the forgotten

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Status: Finished  |  Genre: Flash Fiction  |  House: Booksie Classic
the story of the thousands who graduate from the land god forgot.

Submitted: March 20, 2016

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Submitted: March 20, 2016

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Boredom. Endless, painful, and unabashed in its purpose. Months before that particular morning, if it could be called that, we boarded planes and flew hundreds of miles to get here and now we’d walk back if it meant freedom. Fort Benning, two o’clock in the morning, and us; the disenfranchised, the broken, those who would have been homeless otherwise now forced to work together to survive the tartarus esque place we found ourselves in. We were promised an experience unlike anything the civilian world could offer and I suppose we found it. In the beginning we had discussed our lives outside the misery but now girlfriends had sent us their final goodbye’s, friends stopped writing, and family felt more like a movie we watched once rather than something special. Our brothers surrounded us, our parents screamed and shouted, and our social life consisted of going to one person’s wall locker space or another’s. We counted the time by meals we had left until family day; three days to be human again, three days that meant more to us than oxygen, and even with mere hours until its arrival we may as well have been another nine weeks away.

 

Someone had fallen asleep on guard and now we would have to fix the problem, “Complacency kills” our father screamed as we pushed the floor beneath us until it resembled more of a swimming pool than a marching surface. Our father was a cruel, unforgiving man, but he was the only one most of us had ever known. It was not the anger that crushed us, but his disappointment when we failed to accomplish the simple things that stung the most. An hour went by, and then another before we finally staggered back into our bunks. I had a wide smile across my face and when asked how I could possibly be happy I responded, “Because I get to see her tomorrow.” Her, she, was Samantha. The girl I never spoke above for fear my fate would be the same as those around me. I had written to her in the weeks prior telling her to not come. It would’ve been too painful to see her. In the excellence school of movement it becomes simpler to just forget your life prior to arriving. To see her face, hold her hand, hear her voice, and then return back to the abyss would’ve crushed me. But she knew me too well, and she was coming anyways. There was doubt in my mind as I stood like a statue with the sun on my face. The families of my brother’s stood in front of us taking pictures but Sam was nowhere to be found. My eyes scanned the familiar brick and cement landscape begging to god she had found her way to me. And then she emerged from behind a pair of grandparent’s in tears and I fought my hardest to suppress my smile, I failed. We were released on pass and she fell into my arms, crying. We stumbled into bed and after the stumbling was finished all I could think about was the return, but she took that away with a smile and soon I found myself smiling as well.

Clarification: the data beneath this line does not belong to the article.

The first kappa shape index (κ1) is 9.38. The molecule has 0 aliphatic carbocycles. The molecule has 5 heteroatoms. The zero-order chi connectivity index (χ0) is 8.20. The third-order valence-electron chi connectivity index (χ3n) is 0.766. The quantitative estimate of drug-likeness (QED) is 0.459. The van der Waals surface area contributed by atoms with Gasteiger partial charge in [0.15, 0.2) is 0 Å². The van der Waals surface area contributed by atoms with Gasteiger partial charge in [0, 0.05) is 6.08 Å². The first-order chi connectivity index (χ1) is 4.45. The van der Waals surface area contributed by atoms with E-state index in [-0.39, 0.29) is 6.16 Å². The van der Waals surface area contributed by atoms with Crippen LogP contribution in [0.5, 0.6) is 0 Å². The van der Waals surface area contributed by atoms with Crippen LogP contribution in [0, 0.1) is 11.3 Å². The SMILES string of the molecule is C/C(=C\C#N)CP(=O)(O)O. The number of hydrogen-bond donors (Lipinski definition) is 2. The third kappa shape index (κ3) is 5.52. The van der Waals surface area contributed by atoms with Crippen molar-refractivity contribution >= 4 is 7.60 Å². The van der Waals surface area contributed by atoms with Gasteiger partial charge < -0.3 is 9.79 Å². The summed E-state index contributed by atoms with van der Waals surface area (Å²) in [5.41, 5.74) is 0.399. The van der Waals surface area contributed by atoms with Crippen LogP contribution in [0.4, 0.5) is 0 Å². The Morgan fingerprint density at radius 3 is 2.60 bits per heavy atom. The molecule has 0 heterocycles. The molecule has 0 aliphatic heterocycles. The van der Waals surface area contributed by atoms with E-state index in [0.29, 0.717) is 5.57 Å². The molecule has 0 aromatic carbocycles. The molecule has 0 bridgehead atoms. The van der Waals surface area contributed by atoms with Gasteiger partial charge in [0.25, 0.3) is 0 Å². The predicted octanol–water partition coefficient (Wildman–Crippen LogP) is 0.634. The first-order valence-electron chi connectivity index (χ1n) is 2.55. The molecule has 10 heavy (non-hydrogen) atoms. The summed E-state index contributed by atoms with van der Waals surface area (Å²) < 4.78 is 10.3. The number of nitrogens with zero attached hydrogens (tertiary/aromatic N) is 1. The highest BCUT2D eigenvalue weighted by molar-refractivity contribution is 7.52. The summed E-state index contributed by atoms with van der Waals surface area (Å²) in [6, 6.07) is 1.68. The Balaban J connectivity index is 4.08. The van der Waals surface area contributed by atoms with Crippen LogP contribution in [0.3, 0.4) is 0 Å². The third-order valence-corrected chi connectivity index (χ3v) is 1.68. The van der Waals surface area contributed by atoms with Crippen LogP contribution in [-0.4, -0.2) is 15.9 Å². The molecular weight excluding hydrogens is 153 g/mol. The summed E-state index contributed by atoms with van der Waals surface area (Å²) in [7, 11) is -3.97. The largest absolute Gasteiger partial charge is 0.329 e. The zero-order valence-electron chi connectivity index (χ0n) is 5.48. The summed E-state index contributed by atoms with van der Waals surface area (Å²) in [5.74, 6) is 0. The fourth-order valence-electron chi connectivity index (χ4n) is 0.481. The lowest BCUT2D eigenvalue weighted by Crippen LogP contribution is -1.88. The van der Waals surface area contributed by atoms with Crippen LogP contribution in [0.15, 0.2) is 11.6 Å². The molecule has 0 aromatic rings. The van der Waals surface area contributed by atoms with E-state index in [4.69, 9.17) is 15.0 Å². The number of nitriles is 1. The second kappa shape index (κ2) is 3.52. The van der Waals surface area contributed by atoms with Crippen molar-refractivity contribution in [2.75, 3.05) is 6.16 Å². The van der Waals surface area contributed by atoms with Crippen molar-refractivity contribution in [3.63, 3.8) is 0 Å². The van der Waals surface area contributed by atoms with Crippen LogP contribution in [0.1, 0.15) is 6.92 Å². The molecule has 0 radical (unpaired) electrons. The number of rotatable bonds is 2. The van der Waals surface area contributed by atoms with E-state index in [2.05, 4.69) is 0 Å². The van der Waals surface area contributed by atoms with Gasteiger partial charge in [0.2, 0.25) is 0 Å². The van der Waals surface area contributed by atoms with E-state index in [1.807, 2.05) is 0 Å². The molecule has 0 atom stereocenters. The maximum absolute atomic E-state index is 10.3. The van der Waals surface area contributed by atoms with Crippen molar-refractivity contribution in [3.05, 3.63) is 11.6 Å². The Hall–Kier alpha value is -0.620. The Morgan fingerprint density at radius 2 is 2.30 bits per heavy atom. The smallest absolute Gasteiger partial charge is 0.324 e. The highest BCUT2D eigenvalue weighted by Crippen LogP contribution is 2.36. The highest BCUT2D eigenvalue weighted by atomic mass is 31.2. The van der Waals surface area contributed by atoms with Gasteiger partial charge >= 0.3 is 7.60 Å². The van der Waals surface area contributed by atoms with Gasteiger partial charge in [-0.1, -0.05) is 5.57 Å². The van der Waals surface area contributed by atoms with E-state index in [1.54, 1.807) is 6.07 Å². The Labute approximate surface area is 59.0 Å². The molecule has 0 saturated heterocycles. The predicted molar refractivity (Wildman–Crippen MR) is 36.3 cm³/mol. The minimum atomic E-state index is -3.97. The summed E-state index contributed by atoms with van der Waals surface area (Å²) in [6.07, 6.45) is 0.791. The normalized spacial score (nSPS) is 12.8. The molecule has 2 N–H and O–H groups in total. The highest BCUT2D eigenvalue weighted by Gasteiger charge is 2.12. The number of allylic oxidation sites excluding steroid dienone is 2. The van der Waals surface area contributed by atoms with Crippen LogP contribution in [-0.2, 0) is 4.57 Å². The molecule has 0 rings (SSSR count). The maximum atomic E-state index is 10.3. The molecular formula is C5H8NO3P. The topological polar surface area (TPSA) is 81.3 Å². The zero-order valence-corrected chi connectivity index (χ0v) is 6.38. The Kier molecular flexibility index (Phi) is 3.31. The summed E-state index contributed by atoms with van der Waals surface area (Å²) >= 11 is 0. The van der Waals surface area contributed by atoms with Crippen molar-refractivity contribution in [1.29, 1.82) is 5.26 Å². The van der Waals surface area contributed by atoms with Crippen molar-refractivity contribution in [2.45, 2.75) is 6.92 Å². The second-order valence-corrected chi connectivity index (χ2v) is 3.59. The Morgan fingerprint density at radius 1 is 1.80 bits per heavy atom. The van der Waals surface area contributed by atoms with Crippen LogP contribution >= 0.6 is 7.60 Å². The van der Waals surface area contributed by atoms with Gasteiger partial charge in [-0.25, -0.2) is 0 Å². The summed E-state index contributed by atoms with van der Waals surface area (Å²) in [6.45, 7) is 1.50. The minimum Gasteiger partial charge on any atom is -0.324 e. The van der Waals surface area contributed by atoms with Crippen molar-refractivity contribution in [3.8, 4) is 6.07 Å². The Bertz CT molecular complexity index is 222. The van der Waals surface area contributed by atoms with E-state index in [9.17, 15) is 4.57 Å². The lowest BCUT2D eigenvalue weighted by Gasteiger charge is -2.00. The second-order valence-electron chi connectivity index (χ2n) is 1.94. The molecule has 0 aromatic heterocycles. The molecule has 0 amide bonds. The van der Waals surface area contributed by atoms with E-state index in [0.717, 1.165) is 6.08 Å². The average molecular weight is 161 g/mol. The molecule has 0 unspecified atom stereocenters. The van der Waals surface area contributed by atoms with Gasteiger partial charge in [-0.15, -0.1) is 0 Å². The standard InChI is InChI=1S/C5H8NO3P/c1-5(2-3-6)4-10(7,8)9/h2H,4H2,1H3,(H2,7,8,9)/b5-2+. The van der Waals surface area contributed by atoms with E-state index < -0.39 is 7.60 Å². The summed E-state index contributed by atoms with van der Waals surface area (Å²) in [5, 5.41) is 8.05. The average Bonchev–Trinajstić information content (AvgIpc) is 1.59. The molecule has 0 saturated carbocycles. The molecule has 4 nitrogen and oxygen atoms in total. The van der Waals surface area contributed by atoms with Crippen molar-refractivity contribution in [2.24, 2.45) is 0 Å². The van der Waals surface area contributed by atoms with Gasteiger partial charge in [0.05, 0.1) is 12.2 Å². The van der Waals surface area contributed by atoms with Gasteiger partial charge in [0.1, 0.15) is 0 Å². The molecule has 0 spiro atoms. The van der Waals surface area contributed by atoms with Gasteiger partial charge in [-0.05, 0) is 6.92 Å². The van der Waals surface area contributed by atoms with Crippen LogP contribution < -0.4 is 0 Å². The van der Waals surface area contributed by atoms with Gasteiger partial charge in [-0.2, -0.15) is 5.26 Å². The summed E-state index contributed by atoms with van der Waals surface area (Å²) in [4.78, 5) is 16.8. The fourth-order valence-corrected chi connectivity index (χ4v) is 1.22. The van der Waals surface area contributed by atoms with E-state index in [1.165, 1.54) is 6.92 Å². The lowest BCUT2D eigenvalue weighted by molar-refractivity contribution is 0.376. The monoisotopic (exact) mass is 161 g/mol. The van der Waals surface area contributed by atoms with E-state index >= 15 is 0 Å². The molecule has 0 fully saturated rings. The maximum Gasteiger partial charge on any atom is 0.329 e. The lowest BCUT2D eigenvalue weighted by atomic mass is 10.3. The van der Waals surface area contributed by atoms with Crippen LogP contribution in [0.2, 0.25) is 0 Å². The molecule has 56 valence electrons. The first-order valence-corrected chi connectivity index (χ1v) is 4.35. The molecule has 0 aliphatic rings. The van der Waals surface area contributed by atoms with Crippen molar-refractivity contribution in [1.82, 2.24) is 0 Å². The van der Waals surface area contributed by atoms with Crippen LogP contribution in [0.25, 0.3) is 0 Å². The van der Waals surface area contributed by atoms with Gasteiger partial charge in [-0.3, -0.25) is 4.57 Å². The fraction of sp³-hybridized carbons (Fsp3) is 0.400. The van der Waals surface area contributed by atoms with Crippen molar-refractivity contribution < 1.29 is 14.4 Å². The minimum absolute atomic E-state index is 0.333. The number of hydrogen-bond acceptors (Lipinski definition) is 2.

The day after she was gone I received my orders, Ft. Campbell, eight hours away. I feared the worst, she did not. Then my deployment orders came, I feared the worst, and she did not. Then the bullets came and I couldn’t fear anymore. I watched her smear her makeup at a funeral attended by those same people I had been trapped away with. They cried too, but out of thanks not anger. Thankful it had not been them, thankful for having known me, thankful for having gotten them back at a price they couldn’t afford. I watched her return home for a semester and I like to think she heard me screaming at her how important college was. I watched her graduate. I watched and hoped she would forget. I watched her fall in love. I watched her get married, and I watched that same smile take the fear out of her man’s eyes just as she had done to mine. I watched her have a child and thought maybe I was gone from her life, just as I had wanted. And then I watched them name that child, and I smiled. Now I watch no more. And I’m happy she could take the fear out of me one final time.

 


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